Record-Breaking Experiment Could Solve a Huge Challenge in Quantum Computing

Record-Breaking Experiment Could Solve a Huge Challenge in Quantum Computing

Two atoms inflated to an almost comical size and cooled to a fraction above absolute zero have been used to generate a robust, insanely fast two-qubit quantum gate that could help overcome some of quantum computing’s persistent challenges.

Since a two-qubit gate is the fundamental building block of efficient quantum computers, this breakthrough has huge implications. It could lead to a new type of quantum computer architecture that breaks through current limitations for noise-free quantum operations.

Qubit is a contraction, short for the term “quantum bit”. It is the quantum computing equivalent of a conventional bit – the basic unit of information on which computing technology is based.

To solve a problem the old fashioned way, information (and the logic used to compute it) is represented by a binary system. Like a light switch, the units making up this system are all in an exclusive state of on or off. Or, as they’re often described, as a one or zero.

What makes quantum computing so much more powerful is that qubits can be both simultaneously, as a state known as a quantum superposition. On its own, the qubit isn’t much of a computer. Combined (or entangled) with the superpositions of other qubits, however, they can represent some seriously powerful algorithms.

The two-qubit gate is a logical operation based on the quantum state of two entangled qubits. It’s the simplest component of a quantum computer, allowing qubits to be both entangled and read.

Scientists have been experimenting with quantum gates based on different materials for some time, and have achieved some extraordinary breakthroughs. However, one problem has continued to be significant: the superpositions of the qubits can quickly and easily degrade thanks to external sources becoming entangled as well.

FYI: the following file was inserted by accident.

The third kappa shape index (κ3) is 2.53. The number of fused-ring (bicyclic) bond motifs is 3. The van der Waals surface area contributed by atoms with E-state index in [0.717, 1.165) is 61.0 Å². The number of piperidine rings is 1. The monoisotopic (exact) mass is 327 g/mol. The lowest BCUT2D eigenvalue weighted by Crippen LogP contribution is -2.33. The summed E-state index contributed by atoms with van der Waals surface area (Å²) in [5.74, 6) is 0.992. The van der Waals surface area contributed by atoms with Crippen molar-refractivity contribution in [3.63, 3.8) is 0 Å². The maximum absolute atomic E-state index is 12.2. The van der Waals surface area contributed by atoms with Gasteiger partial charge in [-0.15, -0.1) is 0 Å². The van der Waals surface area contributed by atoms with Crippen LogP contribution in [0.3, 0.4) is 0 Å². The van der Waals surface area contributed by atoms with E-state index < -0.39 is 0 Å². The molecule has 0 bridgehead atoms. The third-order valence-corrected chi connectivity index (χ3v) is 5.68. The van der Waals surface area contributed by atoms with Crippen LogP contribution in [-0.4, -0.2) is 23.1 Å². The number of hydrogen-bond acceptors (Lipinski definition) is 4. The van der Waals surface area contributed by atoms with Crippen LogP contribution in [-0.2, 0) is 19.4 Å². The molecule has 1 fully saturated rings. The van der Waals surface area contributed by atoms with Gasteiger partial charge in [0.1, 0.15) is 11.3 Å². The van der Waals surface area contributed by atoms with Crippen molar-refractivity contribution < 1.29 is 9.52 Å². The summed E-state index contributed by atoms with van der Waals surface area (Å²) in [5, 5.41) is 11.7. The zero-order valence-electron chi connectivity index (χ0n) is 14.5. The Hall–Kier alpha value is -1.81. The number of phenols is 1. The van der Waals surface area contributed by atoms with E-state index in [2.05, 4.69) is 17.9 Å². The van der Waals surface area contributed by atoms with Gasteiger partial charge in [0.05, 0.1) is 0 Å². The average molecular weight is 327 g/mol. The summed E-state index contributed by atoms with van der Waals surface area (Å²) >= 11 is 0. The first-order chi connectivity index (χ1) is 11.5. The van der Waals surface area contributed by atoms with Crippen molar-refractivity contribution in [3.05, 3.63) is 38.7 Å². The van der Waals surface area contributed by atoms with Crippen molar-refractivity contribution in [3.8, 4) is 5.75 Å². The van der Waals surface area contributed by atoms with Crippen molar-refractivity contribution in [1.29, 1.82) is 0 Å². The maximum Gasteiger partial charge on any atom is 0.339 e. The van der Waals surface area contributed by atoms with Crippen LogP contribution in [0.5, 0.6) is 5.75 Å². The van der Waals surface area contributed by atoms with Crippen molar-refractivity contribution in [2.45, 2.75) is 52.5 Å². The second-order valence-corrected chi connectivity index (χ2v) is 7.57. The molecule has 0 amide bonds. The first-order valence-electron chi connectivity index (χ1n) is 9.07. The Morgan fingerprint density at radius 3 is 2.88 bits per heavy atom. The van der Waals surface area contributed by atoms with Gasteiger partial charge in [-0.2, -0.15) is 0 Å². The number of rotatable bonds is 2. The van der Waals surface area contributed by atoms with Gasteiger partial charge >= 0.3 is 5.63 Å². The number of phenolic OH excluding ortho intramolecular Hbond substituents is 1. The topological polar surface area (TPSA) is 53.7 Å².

Speeding up the gate is the best way to resolve this issue: since that intrusion is generally slower than a millionth of a second (one microsecond), a quantum gate that is faster than this will be able to “outrun” the noise to produce accurate calculations.

To take a tilt at this goal using a slightly different approach to usual, a team of researchers led by physicist Yeelai Chew of the National Institutes of Natural Sciences in Japan turned to a complicated setup.

The qubits themselves are atoms of the metal rubidium in its gaseous state. Using lasers, these atoms were cooled to almost absolute zero, and positioned at a precise micron-scale distance from each other using optical tweezers – laser beams that can be used to manipulate atomic-scale objects.

Then, the physicists pulsed the atoms with lasers. This knocked electrons from the closest orbital distance to each of the atomic nuclei into a very wide orbital separation, puffing the atoms up into objects known as Rydberg atoms. This produced a 6.5-nanosecond periodic exchange of orbital shape and electron energy between the now huge atoms.

Using more laser pulses, the research team was able to perform a quantum gate operation between the two of the atoms. The speed of that operation was 6.5 billionths of a second (nanoseconds) – over 100 times faster than any previous experiments with Rydberg atoms, the researchers said, which sets a new record for quantum gates based on this particular kind of technology.

That’s not quite beating the overall record for the fastest two-qubit quantum gate operations yet. That was in 2019, using phosphorus atoms in silicon, achieved a mind-blowing 0.8 nanoseconds; but the new work involves a different approach that could sidestep some of the limitations of other types currently in development.

In addition, exploring different architectures could lead to clues that help minimize deficiencies in other types of hardware.

The next steps, the team said, are fairly clear. They need to replace the commercial laser with one purpose-built, in order to improve accuracy, since the laser can contribute to noise; and implement better control techniques.

The research has been published in Nature Photonics.

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